Introducing America’s least likely political prisoner: Barrett Brown Faces 105 Years in Jail


But no one can figure out what law he broke.

 

Barrett Brown
photo credit: Nikki Loehr

The mid-June sun is setting on the Mansfield jail near Dallas when Barrett Brown, the former public face of Anonymous, shuffles into the visitors hall wearing a jumpsuit of blazing orange. Once the nattiest anarchist around, Brown now looks like every other inmate in the overcrowded North Texas facility, down to his state-issued faux-Crocs, the color of candy corn.

Who Are America’s New Political Prisoners?

Brown sits down across from his co-counsel, a young civil-liberties lawyer named Ahmed Ghappour, and raises a triumphant fist holding several sheets of notebook paper. “Penned it out,” he says. “After 10 months, I’m finally getting the hang of these archaic tools.” He hands the article, titled “The Cyber-Intelligence Complex and Its Useful Idiots,” to his lawyer with instructions to send it to his editor at The Guardian. Brown used to write for the British daily, but since he’s been in prison, it’s written about him and his strange legal ordeal that has had him locked up for nearly a year while he awaits trial next month. Should he be found guilty of all the charges the federal government is bringing against him – 17 counts, ranging from obstruction of justice to threatening a federal officer to identity fraud – he’ll face more than 100 years in prison.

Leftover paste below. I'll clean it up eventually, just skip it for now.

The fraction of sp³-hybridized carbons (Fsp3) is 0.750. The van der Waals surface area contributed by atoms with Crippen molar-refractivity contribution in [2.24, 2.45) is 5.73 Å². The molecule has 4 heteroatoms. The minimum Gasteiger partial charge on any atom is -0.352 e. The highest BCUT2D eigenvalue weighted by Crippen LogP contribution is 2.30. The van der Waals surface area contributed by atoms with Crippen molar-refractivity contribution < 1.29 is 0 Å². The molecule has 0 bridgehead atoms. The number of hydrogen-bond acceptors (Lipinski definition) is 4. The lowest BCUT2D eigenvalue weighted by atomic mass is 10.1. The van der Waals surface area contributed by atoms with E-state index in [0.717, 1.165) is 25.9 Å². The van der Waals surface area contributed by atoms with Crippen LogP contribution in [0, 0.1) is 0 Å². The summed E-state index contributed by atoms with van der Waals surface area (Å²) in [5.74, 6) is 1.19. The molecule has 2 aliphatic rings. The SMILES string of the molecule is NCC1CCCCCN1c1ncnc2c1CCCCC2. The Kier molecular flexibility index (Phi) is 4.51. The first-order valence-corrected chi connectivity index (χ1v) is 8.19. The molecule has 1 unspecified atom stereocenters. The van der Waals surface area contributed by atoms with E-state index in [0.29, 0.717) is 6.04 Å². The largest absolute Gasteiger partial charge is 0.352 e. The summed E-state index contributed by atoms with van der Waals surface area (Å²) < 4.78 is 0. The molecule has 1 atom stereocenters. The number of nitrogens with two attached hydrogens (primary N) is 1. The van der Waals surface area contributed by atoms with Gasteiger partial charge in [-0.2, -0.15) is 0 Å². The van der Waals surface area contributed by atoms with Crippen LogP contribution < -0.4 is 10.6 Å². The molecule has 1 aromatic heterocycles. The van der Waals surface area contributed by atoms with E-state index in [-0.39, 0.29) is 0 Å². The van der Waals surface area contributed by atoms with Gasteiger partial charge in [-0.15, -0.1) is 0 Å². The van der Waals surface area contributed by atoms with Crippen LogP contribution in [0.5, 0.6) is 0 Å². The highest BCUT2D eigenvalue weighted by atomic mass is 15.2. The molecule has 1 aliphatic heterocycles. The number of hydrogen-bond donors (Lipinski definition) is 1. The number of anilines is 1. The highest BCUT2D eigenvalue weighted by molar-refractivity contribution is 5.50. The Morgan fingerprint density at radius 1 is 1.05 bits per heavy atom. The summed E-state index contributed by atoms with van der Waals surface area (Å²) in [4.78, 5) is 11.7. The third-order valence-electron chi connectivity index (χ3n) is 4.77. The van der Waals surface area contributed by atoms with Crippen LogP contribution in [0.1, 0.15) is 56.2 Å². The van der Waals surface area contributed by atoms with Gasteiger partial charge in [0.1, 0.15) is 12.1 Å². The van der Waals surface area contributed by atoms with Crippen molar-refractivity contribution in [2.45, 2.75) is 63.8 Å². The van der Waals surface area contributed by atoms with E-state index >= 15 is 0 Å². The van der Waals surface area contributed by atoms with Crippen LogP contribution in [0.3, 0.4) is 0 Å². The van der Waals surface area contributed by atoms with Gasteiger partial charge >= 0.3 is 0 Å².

Given the serious nature of his predicament, Brown, 32, seems shockingly relaxed. “I’m not worried or panicked,” he says. “It’s not even clear to me that I’ve committed a crime.” He describes his time here as a break from the drug-fueled mania of his prior life, a sort of digital and chemical fast in which he’s kicked opiates and indulged his pre-cyber whims – hours spent on the role-playing game GURPS and tearing through the prison’s collection of what he calls “English manor-house literature.”

Brown has been called many things during his brief public career – satirist, journalist, author, Anonymous spokesman, atheist, “moral fag,” “fame whore,” scourge of the national surveillance state. His commitment to investigating the murky networks that make up America’s post-9/11 intelligence establishment set in motion the chain of events that culminated in a guns-drawn raid of his Dallas apartment last September. “For a long time, the one thing I was happy not to see in here was a computer,” says Brown. “It appears as though the Internet has gotten me into some trouble.”
Continue Reading @ Rolling Stone

 

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9 thoughts on “Introducing America’s least likely political prisoner: Barrett Brown Faces 105 Years in Jail

  1. Those are the brave ones who pay dear consequences because they follow the beat of their own drummer …. the aren’t sheep or mushrooms!
    They are heroes!!

    Like

  2. Reblogged this on It Is What It Is and commented:
    For some reason Brad Manning comes to mind …. the whistleblowers who risk for bringing topics to the forefront that “the big interests” want hidden … Another one!!! Anonymous…….

    Like

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